How long will it take you to receive your inheritance in North Carolina? If our state follows a national trend, the time may be growing longer. The time for estate administration is not necessarily being delayed by probate, conflicts, or contesting of Wills, but rather an intentional delay organized by the decedent before they passed away.
Many Americans, particularly parents, are choosing to establish trusts that are distributed when the beneficiary reaches a certain age. Trust owners are also choosing to place limits on distributions and stagger them over time. Why are inheritances being delayed?
Using trusts in this way prevents beneficiaries from receiving a single lump sum early in life and exhausting it before serious life events when the money may be more useful.
Not only are heirs waiting longer for their inheritances, but they are also directed in how the money can be spent. Trusts offer specific designations. Trust owners can choose how money will be spent, whether the expenses are for education, real property, or otherwise.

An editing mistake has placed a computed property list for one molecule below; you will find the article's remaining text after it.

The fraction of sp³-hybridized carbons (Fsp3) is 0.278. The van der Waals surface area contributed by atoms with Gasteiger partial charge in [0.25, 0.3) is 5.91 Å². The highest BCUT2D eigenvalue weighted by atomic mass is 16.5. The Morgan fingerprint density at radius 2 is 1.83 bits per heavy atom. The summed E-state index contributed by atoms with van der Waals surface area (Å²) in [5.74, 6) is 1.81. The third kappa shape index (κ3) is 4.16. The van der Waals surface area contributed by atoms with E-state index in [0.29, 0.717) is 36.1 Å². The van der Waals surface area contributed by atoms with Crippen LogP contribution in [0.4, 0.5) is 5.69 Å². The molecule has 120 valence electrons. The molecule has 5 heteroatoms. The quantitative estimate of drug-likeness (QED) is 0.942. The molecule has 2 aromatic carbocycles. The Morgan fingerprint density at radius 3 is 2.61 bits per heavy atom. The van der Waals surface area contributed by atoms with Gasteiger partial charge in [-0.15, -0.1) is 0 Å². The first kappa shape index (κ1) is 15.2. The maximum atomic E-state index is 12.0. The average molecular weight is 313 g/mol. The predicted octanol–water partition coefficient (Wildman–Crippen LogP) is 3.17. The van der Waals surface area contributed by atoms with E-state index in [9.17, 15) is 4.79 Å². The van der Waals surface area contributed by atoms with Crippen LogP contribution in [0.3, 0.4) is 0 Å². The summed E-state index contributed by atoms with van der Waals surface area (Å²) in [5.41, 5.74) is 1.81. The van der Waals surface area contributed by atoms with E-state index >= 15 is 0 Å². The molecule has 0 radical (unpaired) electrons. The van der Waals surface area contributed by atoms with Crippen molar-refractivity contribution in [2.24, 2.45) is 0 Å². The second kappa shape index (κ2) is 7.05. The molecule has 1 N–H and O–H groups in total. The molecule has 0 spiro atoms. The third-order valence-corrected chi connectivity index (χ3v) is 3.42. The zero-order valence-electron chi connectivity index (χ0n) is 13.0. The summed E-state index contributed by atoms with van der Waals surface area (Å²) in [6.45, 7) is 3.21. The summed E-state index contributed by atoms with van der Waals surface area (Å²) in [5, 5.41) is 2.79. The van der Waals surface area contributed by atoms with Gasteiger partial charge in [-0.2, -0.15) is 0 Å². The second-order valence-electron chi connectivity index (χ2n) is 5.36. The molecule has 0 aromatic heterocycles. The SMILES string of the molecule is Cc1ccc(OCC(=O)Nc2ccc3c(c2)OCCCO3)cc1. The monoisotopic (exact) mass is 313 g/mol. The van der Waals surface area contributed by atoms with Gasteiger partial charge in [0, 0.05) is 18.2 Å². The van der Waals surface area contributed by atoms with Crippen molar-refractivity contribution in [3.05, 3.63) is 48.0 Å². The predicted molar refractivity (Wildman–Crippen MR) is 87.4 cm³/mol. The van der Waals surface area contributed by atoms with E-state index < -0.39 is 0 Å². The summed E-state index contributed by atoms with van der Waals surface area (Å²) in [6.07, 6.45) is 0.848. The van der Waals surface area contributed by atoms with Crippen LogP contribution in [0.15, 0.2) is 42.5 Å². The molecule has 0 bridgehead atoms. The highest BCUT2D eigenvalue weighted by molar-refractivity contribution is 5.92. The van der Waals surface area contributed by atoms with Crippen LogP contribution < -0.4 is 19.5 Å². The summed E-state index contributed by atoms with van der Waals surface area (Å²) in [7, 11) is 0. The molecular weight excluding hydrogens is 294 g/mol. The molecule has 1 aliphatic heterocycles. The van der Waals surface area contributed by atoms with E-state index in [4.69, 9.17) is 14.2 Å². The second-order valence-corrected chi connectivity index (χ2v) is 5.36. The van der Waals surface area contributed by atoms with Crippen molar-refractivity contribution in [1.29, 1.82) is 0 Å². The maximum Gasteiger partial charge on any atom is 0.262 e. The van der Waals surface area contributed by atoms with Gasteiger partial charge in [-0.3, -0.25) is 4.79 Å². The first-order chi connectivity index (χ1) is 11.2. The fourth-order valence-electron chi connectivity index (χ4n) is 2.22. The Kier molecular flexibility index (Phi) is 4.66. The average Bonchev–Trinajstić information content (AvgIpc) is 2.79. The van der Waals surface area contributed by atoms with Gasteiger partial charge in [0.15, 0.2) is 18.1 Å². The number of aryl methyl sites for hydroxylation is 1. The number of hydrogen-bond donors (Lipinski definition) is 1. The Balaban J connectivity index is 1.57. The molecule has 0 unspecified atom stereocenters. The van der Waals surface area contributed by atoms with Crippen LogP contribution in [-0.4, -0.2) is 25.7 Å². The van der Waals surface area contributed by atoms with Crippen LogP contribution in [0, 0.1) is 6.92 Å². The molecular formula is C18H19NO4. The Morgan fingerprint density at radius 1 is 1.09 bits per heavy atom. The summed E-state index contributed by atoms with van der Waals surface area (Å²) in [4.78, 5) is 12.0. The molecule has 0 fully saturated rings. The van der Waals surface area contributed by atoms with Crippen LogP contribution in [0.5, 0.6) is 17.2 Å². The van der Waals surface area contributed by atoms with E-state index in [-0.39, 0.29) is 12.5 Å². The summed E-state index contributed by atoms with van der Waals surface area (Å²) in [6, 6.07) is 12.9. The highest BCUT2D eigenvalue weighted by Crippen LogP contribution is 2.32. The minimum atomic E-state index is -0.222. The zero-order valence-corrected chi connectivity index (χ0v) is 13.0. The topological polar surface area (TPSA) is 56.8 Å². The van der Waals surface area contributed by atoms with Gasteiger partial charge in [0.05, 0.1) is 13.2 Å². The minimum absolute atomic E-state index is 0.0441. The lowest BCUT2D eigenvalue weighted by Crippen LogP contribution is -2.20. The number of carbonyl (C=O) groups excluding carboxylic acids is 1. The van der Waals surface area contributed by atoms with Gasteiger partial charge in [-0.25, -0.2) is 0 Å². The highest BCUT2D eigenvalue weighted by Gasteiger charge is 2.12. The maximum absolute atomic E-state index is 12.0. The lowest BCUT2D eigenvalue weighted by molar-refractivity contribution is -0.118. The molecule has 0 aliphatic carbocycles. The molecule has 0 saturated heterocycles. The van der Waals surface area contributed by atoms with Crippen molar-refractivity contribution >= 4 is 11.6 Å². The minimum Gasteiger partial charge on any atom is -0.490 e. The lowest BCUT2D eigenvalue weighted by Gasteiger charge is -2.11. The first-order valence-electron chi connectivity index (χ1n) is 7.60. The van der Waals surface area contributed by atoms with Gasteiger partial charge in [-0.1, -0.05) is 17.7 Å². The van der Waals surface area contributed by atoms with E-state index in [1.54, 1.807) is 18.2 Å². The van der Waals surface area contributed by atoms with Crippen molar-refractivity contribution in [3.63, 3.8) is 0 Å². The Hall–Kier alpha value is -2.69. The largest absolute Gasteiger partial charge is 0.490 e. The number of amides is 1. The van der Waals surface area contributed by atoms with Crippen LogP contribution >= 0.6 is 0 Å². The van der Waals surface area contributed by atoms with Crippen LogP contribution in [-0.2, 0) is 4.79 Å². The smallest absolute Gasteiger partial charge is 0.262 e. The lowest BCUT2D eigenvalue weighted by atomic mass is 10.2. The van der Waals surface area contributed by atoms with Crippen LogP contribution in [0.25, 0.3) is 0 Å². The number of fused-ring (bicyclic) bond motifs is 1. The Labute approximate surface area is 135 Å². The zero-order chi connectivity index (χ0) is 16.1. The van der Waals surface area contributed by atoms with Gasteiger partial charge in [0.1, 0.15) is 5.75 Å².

Student loan debt is soaring. According to Forbes, the average student loan debt carried by a graduate in 2013 is $27,000. Combined with the potential for claims from personal injury lawsuits or mounting credit card debt, parents today are being thoughtful with how they want their savings passed down to heirs. Another benefit of trusts that parents recognize is that creditors are not able to pursue funds in trusts.
Parents are not the only ones who establish trusts with multiple restrictions and delays. Any individual who is concerned about a beneficiary who may be a spendthrift can use asset protection tools to ensure how and when money is spent and available. An asset protection attorney can also review tools for passing down other assets, like real property, vehicles, personal property items – as well as your digital estate if you wish heirs to benefit from iTunes, NetFlix, and other online accounts in your name.